A hole in the Earth's ozone layer that forms over Antarctica each September due to warm air was the smallest this year since 1988, scientists from NASA and the National Oceanic and Atmospheric Administration (NOAA) announced on Friday.
According to NASA, the ozone hole reached its peak extent on September 11, covering an area about two and a half times the size of the US -- 7.6 million square miles -- and then declined through the remainder of September and into October.
The NOAA's ground-and balloon-based measurements also showed the least amount of ozone depletion above the continent during the peak of the ozone depletion cycle since 1988.
"The Antarctic ozone hole was exceptionally weak this year," Paul A. Newman, chief scientist for Earth Sciences at NASA's Goddard Space Flight Centre in Greenbelt, Maryland, said in a statement.
"This is what we would expect to see given the weather conditions in the Antarctic stratosphere," Newman added.
The smaller ozone hole in 2017 was strongly influenced by an unstable and warmer Antarctic vortex -- the stratospheric low pressure system that rotates clockwise in the atmosphere above Antarctica.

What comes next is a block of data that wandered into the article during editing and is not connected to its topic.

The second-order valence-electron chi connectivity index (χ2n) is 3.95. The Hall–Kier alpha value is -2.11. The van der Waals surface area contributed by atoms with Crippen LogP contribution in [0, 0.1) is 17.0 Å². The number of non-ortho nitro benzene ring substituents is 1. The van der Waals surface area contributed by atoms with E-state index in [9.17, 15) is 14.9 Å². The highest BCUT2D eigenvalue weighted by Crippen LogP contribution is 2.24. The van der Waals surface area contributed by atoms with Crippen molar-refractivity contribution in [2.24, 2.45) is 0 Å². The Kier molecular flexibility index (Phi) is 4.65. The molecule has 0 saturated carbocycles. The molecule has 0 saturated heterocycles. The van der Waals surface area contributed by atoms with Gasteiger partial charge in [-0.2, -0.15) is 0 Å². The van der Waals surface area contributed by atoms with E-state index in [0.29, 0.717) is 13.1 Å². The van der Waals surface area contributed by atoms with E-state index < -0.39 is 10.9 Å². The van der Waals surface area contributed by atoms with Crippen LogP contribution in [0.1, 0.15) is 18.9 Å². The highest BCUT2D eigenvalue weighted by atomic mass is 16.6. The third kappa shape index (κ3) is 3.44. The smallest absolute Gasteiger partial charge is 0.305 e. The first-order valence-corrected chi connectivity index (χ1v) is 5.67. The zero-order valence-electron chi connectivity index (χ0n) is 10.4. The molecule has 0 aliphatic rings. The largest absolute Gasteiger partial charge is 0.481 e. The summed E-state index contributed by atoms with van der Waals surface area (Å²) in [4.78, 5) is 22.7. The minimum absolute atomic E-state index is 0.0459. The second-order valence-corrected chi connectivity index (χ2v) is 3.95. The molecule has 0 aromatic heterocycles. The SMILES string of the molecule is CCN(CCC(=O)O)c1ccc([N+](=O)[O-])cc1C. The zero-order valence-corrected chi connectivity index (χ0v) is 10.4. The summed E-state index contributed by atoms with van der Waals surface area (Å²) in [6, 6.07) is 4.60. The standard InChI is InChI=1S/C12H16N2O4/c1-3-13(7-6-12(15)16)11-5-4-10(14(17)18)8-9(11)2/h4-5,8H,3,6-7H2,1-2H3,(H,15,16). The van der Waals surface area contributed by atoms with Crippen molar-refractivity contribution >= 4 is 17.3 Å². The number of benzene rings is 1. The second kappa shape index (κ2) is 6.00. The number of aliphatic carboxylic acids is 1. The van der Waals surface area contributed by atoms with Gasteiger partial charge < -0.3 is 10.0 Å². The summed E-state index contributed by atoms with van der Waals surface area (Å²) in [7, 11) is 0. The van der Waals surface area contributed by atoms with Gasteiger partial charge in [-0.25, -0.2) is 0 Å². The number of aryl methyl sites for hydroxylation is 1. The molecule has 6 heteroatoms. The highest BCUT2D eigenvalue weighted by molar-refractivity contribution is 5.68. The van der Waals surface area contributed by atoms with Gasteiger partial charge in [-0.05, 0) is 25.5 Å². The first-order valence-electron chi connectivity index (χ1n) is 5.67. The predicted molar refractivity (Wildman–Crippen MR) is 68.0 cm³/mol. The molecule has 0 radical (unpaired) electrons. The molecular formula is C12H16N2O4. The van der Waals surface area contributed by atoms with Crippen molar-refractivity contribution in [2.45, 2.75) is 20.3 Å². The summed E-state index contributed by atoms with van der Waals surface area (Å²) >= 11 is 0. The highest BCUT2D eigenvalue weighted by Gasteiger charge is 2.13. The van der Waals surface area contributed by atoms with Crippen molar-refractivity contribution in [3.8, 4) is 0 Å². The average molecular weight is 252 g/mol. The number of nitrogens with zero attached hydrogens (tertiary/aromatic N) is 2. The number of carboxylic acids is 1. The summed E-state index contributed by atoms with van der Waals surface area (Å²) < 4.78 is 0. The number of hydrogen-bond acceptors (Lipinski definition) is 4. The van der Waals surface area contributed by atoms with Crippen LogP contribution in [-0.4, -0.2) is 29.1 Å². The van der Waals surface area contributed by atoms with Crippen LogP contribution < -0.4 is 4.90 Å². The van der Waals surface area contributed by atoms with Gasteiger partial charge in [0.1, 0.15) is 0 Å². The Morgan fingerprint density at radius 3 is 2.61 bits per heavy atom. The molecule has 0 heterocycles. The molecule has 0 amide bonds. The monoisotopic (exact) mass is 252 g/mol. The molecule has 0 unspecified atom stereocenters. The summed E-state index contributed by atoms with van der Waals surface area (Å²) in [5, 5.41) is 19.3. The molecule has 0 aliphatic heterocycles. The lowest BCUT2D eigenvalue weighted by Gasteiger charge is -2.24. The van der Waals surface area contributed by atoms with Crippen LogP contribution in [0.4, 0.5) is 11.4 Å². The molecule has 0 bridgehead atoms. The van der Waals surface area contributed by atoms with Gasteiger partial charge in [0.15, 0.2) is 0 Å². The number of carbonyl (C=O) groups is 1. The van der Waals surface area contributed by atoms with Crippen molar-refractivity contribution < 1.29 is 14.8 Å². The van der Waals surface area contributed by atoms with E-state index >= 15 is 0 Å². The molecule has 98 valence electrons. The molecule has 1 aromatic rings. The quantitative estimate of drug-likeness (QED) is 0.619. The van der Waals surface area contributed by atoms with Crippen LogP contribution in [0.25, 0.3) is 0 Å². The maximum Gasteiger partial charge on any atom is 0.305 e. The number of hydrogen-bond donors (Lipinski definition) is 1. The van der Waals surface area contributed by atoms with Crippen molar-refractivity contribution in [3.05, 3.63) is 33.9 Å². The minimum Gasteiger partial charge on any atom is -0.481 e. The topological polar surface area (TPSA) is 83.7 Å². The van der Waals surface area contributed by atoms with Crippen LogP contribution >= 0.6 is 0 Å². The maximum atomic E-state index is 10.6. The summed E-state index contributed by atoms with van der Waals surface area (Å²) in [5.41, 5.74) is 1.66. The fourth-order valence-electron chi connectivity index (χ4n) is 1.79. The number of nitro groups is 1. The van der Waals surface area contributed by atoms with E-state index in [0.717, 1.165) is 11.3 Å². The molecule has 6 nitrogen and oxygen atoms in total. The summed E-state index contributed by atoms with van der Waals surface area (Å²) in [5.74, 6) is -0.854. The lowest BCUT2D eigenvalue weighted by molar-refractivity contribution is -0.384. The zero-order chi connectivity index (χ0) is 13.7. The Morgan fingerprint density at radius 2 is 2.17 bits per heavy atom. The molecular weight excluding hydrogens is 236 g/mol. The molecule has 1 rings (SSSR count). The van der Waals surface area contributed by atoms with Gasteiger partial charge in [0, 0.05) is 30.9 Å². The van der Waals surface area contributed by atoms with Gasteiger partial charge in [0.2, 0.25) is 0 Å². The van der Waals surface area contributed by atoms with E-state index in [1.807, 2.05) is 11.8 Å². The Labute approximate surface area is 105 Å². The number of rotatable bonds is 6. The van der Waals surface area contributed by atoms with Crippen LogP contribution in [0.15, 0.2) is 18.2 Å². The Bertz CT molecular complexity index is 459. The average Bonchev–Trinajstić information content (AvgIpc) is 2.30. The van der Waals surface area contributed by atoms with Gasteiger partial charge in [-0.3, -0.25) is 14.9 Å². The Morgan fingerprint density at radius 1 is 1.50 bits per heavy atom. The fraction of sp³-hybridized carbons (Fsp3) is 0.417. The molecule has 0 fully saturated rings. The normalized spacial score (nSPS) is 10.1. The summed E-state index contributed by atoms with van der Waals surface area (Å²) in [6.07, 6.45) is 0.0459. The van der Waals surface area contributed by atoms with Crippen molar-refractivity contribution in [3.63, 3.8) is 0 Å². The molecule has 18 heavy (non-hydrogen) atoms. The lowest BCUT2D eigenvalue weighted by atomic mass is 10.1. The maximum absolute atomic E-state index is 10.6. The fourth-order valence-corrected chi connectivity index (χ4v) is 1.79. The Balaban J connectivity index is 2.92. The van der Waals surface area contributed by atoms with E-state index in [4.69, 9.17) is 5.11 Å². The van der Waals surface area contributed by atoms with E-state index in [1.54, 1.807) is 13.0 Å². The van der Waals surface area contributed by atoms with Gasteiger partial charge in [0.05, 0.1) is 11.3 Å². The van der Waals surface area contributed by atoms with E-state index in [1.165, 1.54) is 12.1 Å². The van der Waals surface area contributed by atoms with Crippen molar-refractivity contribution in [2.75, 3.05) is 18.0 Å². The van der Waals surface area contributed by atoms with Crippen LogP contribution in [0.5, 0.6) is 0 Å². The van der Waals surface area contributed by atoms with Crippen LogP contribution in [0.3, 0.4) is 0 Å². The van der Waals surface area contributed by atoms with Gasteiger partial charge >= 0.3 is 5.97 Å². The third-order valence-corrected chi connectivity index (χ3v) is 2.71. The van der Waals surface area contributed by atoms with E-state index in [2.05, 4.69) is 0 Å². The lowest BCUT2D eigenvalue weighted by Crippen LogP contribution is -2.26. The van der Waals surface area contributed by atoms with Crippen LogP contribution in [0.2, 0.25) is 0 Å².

In 2016, the ozone hole reached a maximum 8.9 million square miles, 2 million square miles less than in 2015.
The average area of these daily ozone hole maximums observed since 1991 has been roughly 10 million square miles.
Scientists said the smaller ozone hole extent in 2016 and 2017 is due to natural variability and not a signal of rapid healing.
First detected in 1985, the Antarctic ozone hole forms during the Southern Hemisphere's late winter as the returning sun's rays catalyse reactions involving man-made, chemically active forms of chlorine and bromine. These reactions destroy ozone molecules.
In the stratosphere, roughly seven to 25 miles above Earth's surface, the ozone layer acts like sunscreen, shielding the planet from potentially harmful ultraviolet radiation that can cause skin cancer and cataracts, suppress immune systems and also damage plants.